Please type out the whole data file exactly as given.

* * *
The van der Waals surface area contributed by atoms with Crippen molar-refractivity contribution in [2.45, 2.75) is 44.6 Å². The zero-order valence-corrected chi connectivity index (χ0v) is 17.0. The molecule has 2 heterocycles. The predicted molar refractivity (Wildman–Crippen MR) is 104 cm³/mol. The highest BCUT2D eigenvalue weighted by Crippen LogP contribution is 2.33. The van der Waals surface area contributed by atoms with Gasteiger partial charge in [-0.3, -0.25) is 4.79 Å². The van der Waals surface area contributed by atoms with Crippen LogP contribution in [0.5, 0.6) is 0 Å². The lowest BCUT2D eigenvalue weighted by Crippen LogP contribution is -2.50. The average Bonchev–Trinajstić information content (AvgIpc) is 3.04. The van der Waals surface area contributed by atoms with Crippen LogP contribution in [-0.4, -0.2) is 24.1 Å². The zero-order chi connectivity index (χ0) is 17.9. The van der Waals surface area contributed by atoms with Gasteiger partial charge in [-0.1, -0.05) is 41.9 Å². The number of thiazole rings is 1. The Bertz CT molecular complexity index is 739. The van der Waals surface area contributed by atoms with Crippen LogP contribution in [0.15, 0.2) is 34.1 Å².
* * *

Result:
The van der Waals surface area contributed by atoms with Crippen molar-refractivity contribution in [2.45, 2.75) is 44.6 Å². The zero-order valence-corrected chi connectivity index (χ0v) is 17.0. The molecule has 2 heterocycles. The predicted molar refractivity (Wildman–Crippen MR) is 104 cm³/mol. The highest BCUT2D eigenvalue weighted by Crippen LogP contribution is 2.33. The van der Waals surface area contributed by atoms with Gasteiger partial charge in [-0.3, -0.25) is 4.79 Å². The van der Waals surface area contributed by atoms with Crippen LogP contribution in [0.5, 0.6) is 0 Å². The lowest BCUT2D eigenvalue weighted by Crippen LogP contribution is -2.50. The average Bonchev–Trinajstić information content (AvgIpc) is 3.04. The van der Waals surface area contributed by atoms with Crippen LogP contribution in [-0.4, -0.2) is 24.1 Å². The zero-order chi connectivity index (χ0) is 17.9. The van der Waals surface area contributed by atoms with Gasteiger partial charge in [-0.1, -0.05) is 41.9 Å². The number of thiazole rings is 1. The Bertz CT molecular complexity index is 739. The van der Waals surface area contributed by atoms with Crippen LogP contribution in [0.15, 0.2) is 34.1 Å².